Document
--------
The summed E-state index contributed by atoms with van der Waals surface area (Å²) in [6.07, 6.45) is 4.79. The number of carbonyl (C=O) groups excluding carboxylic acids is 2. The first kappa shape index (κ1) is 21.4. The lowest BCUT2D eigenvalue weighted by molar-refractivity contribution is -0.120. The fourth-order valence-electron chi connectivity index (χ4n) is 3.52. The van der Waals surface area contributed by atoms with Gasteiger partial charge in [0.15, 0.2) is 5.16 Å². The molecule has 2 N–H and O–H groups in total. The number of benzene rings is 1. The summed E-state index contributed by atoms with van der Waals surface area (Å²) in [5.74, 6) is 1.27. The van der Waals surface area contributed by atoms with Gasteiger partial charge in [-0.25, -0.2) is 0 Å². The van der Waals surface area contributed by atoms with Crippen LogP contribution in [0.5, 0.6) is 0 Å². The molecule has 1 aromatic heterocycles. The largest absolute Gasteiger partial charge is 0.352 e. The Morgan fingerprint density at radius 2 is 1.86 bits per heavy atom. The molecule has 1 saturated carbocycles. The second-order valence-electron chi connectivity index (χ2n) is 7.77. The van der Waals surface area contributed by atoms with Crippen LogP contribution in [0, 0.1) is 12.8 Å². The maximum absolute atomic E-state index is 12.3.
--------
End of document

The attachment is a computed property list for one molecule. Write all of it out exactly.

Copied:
The summed E-state index contributed by atoms with van der Waals surface area (Å²) in [6.07, 6.45) is 4.79. The number of carbonyl (C=O) groups excluding carboxylic acids is 2. The first kappa shape index (κ1) is 21.4. The lowest BCUT2D eigenvalue weighted by molar-refractivity contribution is -0.120. The fourth-order valence-electron chi connectivity index (χ4n) is 3.52. The van der Waals surface area contributed by atoms with Gasteiger partial charge in [0.15, 0.2) is 5.16 Å². The molecule has 2 N–H and O–H groups in total. The number of benzene rings is 1. The summed E-state index contributed by atoms with van der Waals surface area (Å²) in [5.74, 6) is 1.27. The van der Waals surface area contributed by atoms with Gasteiger partial charge in [-0.25, -0.2) is 0 Å². The van der Waals surface area contributed by atoms with Crippen LogP contribution in [0.5, 0.6) is 0 Å². The molecule has 1 aromatic heterocycles. The largest absolute Gasteiger partial charge is 0.352 e. The Morgan fingerprint density at radius 2 is 1.86 bits per heavy atom. The molecule has 1 saturated carbocycles. The second-order valence-electron chi connectivity index (χ2n) is 7.77. The van der Waals surface area contributed by atoms with Crippen LogP contribution in [0, 0.1) is 12.8 Å². The maximum absolute atomic E-state index is 12.3.